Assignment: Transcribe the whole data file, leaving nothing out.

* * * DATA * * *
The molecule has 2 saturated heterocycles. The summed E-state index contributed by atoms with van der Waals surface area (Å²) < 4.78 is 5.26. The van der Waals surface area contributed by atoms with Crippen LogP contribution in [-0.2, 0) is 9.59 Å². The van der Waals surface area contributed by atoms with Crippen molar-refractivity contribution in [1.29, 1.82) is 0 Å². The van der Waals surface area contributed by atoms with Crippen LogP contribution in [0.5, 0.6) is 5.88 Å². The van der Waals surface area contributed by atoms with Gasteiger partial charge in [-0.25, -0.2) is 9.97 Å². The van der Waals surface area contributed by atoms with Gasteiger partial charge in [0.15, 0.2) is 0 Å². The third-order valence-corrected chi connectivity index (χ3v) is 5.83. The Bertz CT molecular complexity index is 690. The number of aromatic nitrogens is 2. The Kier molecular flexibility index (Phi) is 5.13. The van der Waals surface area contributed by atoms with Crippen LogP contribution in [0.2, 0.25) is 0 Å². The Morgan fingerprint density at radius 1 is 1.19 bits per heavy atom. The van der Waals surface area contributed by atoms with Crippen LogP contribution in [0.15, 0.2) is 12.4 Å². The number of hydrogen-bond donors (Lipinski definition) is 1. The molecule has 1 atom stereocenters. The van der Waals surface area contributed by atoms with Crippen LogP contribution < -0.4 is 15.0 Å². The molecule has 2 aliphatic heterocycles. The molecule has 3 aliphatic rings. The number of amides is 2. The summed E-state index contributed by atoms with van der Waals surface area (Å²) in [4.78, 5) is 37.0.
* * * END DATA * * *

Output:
The molecule has 2 saturated heterocycles. The summed E-state index contributed by atoms with van der Waals surface area (Å²) < 4.78 is 5.26. The van der Waals surface area contributed by atoms with Crippen LogP contribution in [-0.2, 0) is 9.59 Å². The van der Waals surface area contributed by atoms with Crippen molar-refractivity contribution in [1.29, 1.82) is 0 Å². The van der Waals surface area contributed by atoms with Crippen LogP contribution in [0.5, 0.6) is 5.88 Å². The van der Waals surface area contributed by atoms with Gasteiger partial charge in [-0.25, -0.2) is 9.97 Å². The van der Waals surface area contributed by atoms with Gasteiger partial charge in [0.15, 0.2) is 0 Å². The third-order valence-corrected chi connectivity index (χ3v) is 5.83. The Bertz CT molecular complexity index is 690. The number of aromatic nitrogens is 2. The Kier molecular flexibility index (Phi) is 5.13. The van der Waals surface area contributed by atoms with Crippen LogP contribution in [0.2, 0.25) is 0 Å². The Morgan fingerprint density at radius 1 is 1.19 bits per heavy atom. The van der Waals surface area contributed by atoms with Crippen LogP contribution in [0.15, 0.2) is 12.4 Å². The number of hydrogen-bond donors (Lipinski definition) is 1. The molecule has 1 atom stereocenters. The van der Waals surface area contributed by atoms with Crippen LogP contribution < -0.4 is 15.0 Å². The molecule has 2 aliphatic heterocycles. The molecule has 3 aliphatic rings. The number of amides is 2. The summed E-state index contributed by atoms with van der Waals surface area (Å²) in [4.78, 5) is 37.0.